Exploration Technique: Neutron Log
|Exploration Technique Information|
|Exploration Group:||Downhole Techniques|
|Exploration Sub Group:||Well Log Techniques|
|Parent Exploration Technique:||Well Log Techniques|
|Information Provided by Technique|
|Lithology:||if used in conjunction with other logs, this technique can provide information on the rock type and the porosity|
|Stratigraphic/Structural:||Corelation of rock units|
|Hydrological:||Estimate of formation porosity|
When the hydrogen concentration of the zone surrounding the well bore is large because there is a large amount of fluid in that zone, most of the neutrons are slowed down and captured close to the well bore. This results in a low count rate and is interpreted as an indication of high porosity meaning that a large portion of the volume is filled with fluid. If the zone surrounding the well bore has a small concentration of hydrogen because of low amounts of fluid, the neutrons must travel farther from the source before being captured. This in turn results in a high measured count rate and is interpreted as an indication of low porosity. Hard, dense dolomites and limestones with low porosities usually have high count rates, while porous zones such as sandstones usually have lower count rates.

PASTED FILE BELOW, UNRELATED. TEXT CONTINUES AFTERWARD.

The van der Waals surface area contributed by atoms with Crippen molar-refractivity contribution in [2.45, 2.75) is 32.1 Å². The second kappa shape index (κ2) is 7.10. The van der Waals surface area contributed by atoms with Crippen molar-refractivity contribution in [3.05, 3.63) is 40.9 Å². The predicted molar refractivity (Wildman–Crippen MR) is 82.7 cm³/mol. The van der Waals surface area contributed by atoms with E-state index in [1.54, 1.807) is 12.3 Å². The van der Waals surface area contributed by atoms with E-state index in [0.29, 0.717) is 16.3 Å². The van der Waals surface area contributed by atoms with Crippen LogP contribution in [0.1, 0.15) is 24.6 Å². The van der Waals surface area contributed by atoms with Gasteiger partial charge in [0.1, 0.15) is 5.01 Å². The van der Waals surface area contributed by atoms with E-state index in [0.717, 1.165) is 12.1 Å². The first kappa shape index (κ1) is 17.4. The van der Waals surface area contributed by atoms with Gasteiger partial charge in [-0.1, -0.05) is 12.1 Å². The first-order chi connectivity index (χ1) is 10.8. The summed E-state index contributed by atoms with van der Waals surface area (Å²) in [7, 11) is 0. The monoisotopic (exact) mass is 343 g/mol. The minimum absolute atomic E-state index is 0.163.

Calibration curves developed for the oil and gas industry from porosoties calculated from core analysis have set a standard based on limestone porosity. It has been observed that limestone porosity calibration used in the logs when compaired to igneous rocks varies by about 3%.
- Alum Geothermal Area
- Coso Geothermal Area
- Fort Bliss Area
- Silver Peak Area
- Valles Caldera - Redondo Geothermal Area